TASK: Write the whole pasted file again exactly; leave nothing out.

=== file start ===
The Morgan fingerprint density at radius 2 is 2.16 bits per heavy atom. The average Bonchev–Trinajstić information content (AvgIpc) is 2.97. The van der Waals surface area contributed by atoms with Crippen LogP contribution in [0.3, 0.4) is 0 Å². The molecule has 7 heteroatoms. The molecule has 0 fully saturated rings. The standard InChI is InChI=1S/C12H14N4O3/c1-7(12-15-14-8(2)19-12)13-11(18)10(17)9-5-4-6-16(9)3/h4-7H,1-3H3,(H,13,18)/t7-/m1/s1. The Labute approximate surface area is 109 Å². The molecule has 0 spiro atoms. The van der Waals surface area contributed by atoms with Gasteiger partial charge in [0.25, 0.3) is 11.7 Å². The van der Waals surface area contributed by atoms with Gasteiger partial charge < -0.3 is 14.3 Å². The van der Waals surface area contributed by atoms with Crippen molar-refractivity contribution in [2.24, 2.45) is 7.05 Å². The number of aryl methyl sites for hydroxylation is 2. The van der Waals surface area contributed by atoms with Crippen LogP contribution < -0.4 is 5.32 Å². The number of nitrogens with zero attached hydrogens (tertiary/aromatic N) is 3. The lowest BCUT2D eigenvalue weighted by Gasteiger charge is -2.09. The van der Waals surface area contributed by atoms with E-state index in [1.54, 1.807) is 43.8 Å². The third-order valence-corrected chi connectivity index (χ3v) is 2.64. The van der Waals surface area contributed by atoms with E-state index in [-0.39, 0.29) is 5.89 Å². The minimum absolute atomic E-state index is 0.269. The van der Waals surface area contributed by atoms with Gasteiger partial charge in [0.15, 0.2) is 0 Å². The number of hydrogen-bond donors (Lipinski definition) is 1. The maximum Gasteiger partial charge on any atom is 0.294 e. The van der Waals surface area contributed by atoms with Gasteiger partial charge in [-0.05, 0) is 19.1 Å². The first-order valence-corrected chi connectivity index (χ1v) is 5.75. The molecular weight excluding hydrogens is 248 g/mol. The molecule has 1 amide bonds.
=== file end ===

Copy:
The Morgan fingerprint density at radius 2 is 2.16 bits per heavy atom. The average Bonchev–Trinajstić information content (AvgIpc) is 2.97. The van der Waals surface area contributed by atoms with Crippen LogP contribution in [0.3, 0.4) is 0 Å². The molecule has 7 heteroatoms. The molecule has 0 fully saturated rings. The standard InChI is InChI=1S/C12H14N4O3/c1-7(12-15-14-8(2)19-12)13-11(18)10(17)9-5-4-6-16(9)3/h4-7H,1-3H3,(H,13,18)/t7-/m1/s1. The Labute approximate surface area is 109 Å². The molecule has 0 spiro atoms. The van der Waals surface area contributed by atoms with Gasteiger partial charge in [0.25, 0.3) is 11.7 Å². The van der Waals surface area contributed by atoms with Gasteiger partial charge < -0.3 is 14.3 Å². The van der Waals surface area contributed by atoms with Crippen molar-refractivity contribution in [2.24, 2.45) is 7.05 Å². The number of aryl methyl sites for hydroxylation is 2. The van der Waals surface area contributed by atoms with Crippen LogP contribution < -0.4 is 5.32 Å². The number of nitrogens with zero attached hydrogens (tertiary/aromatic N) is 3. The lowest BCUT2D eigenvalue weighted by Gasteiger charge is -2.09. The van der Waals surface area contributed by atoms with E-state index in [1.54, 1.807) is 43.8 Å². The third-order valence-corrected chi connectivity index (χ3v) is 2.64. The van der Waals surface area contributed by atoms with E-state index in [-0.39, 0.29) is 5.89 Å². The minimum absolute atomic E-state index is 0.269. The van der Waals surface area contributed by atoms with Gasteiger partial charge in [0.15, 0.2) is 0 Å². The number of hydrogen-bond donors (Lipinski definition) is 1. The maximum Gasteiger partial charge on any atom is 0.294 e. The van der Waals surface area contributed by atoms with Gasteiger partial charge in [-0.05, 0) is 19.1 Å². The first-order valence-corrected chi connectivity index (χ1v) is 5.75. The molecular weight excluding hydrogens is 248 g/mol. The molecule has 1 amide bonds.